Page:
The early church Fathers on the Scriptures
 

At the Garden Gate
by John Damascene, 8th  century
"All Scripture is inspired by God and is profitable for training in righteousness." [2 Tim. 3:16] The soul therefore gains great advantage from the reading of the Bible.
"Like a tree planted by streams of water," [Ps. 1:3) the soul is irrigated by the Bible and acquires vigor, produces tasty fruit, namely, true faith, and is beautified with a thousand green leaves, namely, actions that please God. The Bible, in fact, leads us towards pure holiness and holy actions. In it we find encouragement to all the virtues and the warning to flee from evil.
The Bible is a scented garden, delightful, beautiful. It enchants our ears with birdsong in a sweet, divine and spiritual harmony, it touches our heart, comforts us in sorrow, soothes us in a moment of anger, and fills us with eternal joy. Let us knock at its gate with diligence and with  perseverance. Let us not be discouraged from knocking. The latch will be opened. If we have read a page of the Bible two or three times and have not understood it, let us not be tired of re-reading it and meditating on it. Let us seek in the fountain of this garden `a spring of water welling up to  eternal life.' [John 4:14] We shall taste a joy that will  never dry up, because the grace of the Bible garden is  inexhaustible.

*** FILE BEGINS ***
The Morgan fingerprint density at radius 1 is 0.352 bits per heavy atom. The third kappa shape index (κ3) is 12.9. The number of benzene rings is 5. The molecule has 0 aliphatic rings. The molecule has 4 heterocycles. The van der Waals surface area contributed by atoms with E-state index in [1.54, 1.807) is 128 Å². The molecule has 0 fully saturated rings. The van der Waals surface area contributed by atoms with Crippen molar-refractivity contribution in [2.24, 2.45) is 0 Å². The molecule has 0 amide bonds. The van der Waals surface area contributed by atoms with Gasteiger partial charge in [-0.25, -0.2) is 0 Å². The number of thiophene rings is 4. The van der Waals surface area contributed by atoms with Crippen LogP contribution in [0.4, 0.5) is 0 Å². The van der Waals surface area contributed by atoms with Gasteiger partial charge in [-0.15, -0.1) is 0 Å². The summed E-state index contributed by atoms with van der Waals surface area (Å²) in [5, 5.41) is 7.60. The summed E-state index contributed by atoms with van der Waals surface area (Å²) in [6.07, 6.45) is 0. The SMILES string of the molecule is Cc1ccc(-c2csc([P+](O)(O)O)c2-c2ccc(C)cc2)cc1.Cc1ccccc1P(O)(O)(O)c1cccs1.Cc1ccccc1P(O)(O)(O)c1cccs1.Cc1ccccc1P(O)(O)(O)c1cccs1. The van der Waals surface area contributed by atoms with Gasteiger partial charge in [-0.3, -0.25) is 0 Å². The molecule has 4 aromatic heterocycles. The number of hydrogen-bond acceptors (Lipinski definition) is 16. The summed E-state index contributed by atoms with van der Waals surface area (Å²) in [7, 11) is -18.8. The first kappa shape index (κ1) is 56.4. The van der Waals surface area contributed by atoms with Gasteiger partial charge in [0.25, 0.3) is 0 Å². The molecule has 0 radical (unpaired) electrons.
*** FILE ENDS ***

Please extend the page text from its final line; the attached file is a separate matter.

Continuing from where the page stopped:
- from On the Orthodox Faith
(Translation by Thomas Spidlik, Drinking from the Hidden Fountain: A Patristic Breviary, Cistercian Publications, Kalamazoo, MI - Spencer, MASS, 1994)
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